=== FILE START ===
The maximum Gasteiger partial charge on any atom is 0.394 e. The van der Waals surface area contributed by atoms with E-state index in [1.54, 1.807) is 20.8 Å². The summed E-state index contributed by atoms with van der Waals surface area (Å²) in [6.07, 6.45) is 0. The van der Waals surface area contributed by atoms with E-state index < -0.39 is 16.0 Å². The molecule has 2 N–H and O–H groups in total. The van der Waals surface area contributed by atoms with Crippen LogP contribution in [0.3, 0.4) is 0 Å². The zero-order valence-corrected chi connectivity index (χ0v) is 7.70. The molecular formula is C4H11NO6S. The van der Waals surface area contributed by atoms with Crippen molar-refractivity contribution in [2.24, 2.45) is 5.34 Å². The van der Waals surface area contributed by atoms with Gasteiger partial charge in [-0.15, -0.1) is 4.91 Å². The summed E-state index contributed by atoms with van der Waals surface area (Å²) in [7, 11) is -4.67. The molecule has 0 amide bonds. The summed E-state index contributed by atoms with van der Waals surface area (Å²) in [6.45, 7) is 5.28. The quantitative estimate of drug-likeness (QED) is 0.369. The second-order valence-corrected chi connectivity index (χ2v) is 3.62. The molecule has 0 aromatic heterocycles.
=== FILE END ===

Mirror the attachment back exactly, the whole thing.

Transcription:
The maximum Gasteiger partial charge on any atom is 0.394 e. The van der Waals surface area contributed by atoms with E-state index in [1.54, 1.807) is 20.8 Å². The summed E-state index contributed by atoms with van der Waals surface area (Å²) in [6.07, 6.45) is 0. The van der Waals surface area contributed by atoms with E-state index < -0.39 is 16.0 Å². The molecule has 2 N–H and O–H groups in total. The van der Waals surface area contributed by atoms with Crippen LogP contribution in [0.3, 0.4) is 0 Å². The zero-order valence-corrected chi connectivity index (χ0v) is 7.70. The molecular formula is C4H11NO6S. The van der Waals surface area contributed by atoms with Crippen molar-refractivity contribution in [2.24, 2.45) is 5.34 Å². The van der Waals surface area contributed by atoms with Gasteiger partial charge in [-0.15, -0.1) is 4.91 Å². The summed E-state index contributed by atoms with van der Waals surface area (Å²) in [7, 11) is -4.67. The molecule has 0 amide bonds. The summed E-state index contributed by atoms with van der Waals surface area (Å²) in [6.45, 7) is 5.28. The quantitative estimate of drug-likeness (QED) is 0.369. The second-order valence-corrected chi connectivity index (χ2v) is 3.62. The molecule has 0 aromatic heterocycles.